The Holy Grail: How to Outsource the Inbox and Never Check Email Again

What if you never had to check e-mail again?

If you could hire someone else to be spend countless hours in your inbox instead of you?

This isn’t pure fantasy. For the last 12 months, I’ve experimented with removing myself from the inbox entirely by training other people to behave like me. Not to imitate me, but to think like me.

Here’s the upshot: I get more than 1,000 e-mail a day from various accounts. Rather than spending 6-8 hours per day checking e-mail, which I used to do, I can skip reading e-mail altogether for days or even weeks at a time… all with 4-10 minutes a night…

Let me explain the basics, followed by tips and exact templates for outsourcing your own inbox:

1) I have multiple e-mail addresses for specific types of e-mail (blog readers vs. media vs. friends/family, etc.). tim@… is the default I give to new acquaintances, which goes to my assistant.

2) 99% of e-mail falls into predetermined categories of inquiries with set questions or responses (my “rules” document is at the bottom of this post — feel free to steal, adapt, and use). My assistant(s) checks and clears the inbox at 11am and 3pm PST.

3) For the 1% of e-mail that might require my input for next actions, I have a once-daily phone call of 4-10 minutes at 4pm PST with my assistant.

4) If I’m busy or traveling abroad, my assistant leaves the action items in numerical order on my voicemail, to which I can respond to in a bullet-point email. These days, I actually prefer the voicemail option and find that it forces my assistant to be more prepared and more concise.

Each night (or early the next morning), I’ll listen to my assistant’s voicemail via Skype and simultaneously write out the next actions (1. Bob: tell him that…. 2. Jose in Peru: ask him for… 3. Speaking in NC: confirm…., etc.) in a Skype chat or quick e-mail. How long does the new system take? 4-10 minutes instead of 6-8 hours of filtering and repetitive responses.

If you only have one e-mail account, I recommend using a desktop program like Outlook or Mail instead of a web-based program like Gmail for a simple reason: if you see new items in your inbox, you’ll check them. Like they say in AA: if you don’t want to slip, don’t go where it’s slippery. This is why I have a private personal account that I use for sending e-mail to my assistant and communicating with friends. It’s almost always empty.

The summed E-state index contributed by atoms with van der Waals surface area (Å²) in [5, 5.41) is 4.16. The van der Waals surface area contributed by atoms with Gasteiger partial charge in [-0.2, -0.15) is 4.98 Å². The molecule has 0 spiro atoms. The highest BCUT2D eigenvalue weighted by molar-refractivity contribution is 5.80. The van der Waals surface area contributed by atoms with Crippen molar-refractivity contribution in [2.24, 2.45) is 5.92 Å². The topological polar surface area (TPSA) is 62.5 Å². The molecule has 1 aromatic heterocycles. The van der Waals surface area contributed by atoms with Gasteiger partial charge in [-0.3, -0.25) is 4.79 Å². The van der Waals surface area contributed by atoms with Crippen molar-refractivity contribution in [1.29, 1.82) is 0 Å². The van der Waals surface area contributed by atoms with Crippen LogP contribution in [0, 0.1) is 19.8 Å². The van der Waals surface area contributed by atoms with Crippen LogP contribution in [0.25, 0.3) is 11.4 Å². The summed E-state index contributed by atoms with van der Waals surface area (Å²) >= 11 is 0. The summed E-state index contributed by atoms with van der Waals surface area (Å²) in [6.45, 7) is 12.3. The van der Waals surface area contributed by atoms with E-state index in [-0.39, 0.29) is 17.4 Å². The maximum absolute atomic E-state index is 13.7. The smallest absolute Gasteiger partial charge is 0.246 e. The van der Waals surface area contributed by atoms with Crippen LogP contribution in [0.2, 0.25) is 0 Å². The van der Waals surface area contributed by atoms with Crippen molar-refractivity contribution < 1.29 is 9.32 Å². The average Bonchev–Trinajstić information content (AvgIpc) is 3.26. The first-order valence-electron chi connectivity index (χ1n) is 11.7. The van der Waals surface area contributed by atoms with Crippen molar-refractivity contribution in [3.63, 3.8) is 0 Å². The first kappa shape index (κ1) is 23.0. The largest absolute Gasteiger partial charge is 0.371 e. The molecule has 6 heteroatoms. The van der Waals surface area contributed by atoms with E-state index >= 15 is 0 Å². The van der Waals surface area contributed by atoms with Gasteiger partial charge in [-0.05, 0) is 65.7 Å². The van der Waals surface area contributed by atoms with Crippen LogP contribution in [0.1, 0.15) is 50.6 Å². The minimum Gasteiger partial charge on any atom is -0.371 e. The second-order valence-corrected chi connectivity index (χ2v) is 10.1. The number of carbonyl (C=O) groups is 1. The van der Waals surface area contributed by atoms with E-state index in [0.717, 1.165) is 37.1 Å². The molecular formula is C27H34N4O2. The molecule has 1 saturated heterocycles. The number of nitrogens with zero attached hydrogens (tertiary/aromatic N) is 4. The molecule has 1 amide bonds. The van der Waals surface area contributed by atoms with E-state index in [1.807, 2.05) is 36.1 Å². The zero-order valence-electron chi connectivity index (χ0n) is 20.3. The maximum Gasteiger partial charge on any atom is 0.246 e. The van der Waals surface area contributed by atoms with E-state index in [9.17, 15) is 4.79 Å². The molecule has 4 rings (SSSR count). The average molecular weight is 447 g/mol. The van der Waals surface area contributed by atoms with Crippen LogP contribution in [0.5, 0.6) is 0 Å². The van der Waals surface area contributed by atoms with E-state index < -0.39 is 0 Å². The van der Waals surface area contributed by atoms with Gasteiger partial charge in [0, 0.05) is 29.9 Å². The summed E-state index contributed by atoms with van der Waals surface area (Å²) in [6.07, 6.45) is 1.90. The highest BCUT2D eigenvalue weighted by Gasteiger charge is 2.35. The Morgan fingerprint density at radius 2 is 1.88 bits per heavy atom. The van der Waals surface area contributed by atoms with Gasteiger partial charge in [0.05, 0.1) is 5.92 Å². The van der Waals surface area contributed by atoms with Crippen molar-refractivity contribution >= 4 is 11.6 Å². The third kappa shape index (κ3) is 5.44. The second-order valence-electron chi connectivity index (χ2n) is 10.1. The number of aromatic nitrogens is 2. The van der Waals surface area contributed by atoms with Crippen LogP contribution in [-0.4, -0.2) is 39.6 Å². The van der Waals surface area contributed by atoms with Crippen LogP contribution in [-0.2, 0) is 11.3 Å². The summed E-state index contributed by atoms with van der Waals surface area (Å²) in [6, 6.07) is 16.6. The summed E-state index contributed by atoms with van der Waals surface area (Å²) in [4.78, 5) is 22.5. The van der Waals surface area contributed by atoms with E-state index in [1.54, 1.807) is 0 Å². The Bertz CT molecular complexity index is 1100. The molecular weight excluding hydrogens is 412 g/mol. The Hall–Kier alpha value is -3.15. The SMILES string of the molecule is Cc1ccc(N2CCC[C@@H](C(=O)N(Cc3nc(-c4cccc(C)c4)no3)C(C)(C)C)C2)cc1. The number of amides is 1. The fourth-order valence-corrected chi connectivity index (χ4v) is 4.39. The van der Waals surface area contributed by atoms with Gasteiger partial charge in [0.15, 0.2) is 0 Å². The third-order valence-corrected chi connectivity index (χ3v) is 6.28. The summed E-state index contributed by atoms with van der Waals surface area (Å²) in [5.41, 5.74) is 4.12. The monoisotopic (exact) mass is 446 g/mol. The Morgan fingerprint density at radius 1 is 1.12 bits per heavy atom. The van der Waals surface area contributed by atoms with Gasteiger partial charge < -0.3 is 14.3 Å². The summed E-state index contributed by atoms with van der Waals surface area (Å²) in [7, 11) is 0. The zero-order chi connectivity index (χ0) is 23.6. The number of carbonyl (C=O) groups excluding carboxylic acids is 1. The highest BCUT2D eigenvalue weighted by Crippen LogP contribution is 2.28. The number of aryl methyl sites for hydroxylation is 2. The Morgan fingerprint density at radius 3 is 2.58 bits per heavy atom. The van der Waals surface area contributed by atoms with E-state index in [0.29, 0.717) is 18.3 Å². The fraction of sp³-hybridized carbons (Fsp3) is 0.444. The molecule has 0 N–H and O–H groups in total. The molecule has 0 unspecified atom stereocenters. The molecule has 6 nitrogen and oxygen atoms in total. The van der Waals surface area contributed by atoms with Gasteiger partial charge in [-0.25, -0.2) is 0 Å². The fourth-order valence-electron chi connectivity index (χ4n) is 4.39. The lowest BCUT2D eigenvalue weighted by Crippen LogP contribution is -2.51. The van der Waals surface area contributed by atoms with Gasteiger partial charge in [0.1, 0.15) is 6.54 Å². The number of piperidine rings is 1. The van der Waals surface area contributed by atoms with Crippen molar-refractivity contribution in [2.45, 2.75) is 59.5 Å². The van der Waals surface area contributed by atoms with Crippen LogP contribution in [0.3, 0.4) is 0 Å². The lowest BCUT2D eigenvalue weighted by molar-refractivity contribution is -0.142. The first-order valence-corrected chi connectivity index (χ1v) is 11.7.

E-mail is the last thing people let go of. Fortune 500 CEOs, bestselling authors, celebrities — I know dozens of top performers who delegate everything but e-mail, which they latch onto as something only they can do. “No one can check my e-mail for me” is the unquestioned assumption, or “I answer every email I receive” is the unquestioned bragging right that keeps them in front of a computer for 8-12 hours at a stretch. It’s not fun, and it keeps them from higher-impact or more rewarding activities.

Get over yourself. Checking e-mail isn’t some amazing skill that you alone possess.

In fact, checking email is like everything else: a process. How you evaluate and handle (delete vs. archive vs. forward vs. respond) e-mail is just a series of questions you ask yourself, whether consciously or subconsciously. I have a document called “Tim Ferriss Processing Rules,” to which my assistants add rules when I send them via e-mail with “ADD TO RULES” in the subject. Over the course of a week or two with a virtual assistant (VA), you will end up with an externalized set of rules that reflect how your brain processes email. It often shows you how haphazard your processing is. I’ve included my “rules” at the bottom of this post to save you some time.

A few tips:

1. Setting appointments and meetings takes a lot of time. Have you assistant set things up for you in Google Calendar. I use input my own items via my Palm Z22 or iCal, then use Spanning Sync and Missing Sync for Palm OS to sync everything. On my uberlight Sony VAIO, which I still use for travel, I use CompanionLink for Google Calendar. I suggest batching meetings or calls in one or two set days, with 15 minutes between appointments. Scattering them throughout the week at odd times just interrupts everything else.

2. If you jump in your assistant’s inbox and answer anything, BCC them (probably your own address) so they are aware that you handled it.

3. Expect small problems. Life is full of compromises, and it’s necessary to let small bad things happen if you want to get huge good things done. There is no escape. Prevent all problems and get nothing done, or accept an allowable level of small problems and focus on the big things. I highly recommend reading my short article on “The Art of Letting Bad Things Happen” before outsourcing your e-mail.

Ready to jump in and test the holy grail? Here are the steps:

1. Determine exactly which accounts you will use and how you want them to respond to (or just categorize or purge) email for you

2. Find a virtual assistant. See “The Personal Outsourcing Olympics: Bangalore Butler or American Assistant?” and “Extreme Personal Outsourcing” for tips and providers.

3. Test for reliability before skill-set. Have the top three candidates do something on tight deadline (24 hours) before hiring them and letting them in your inbox.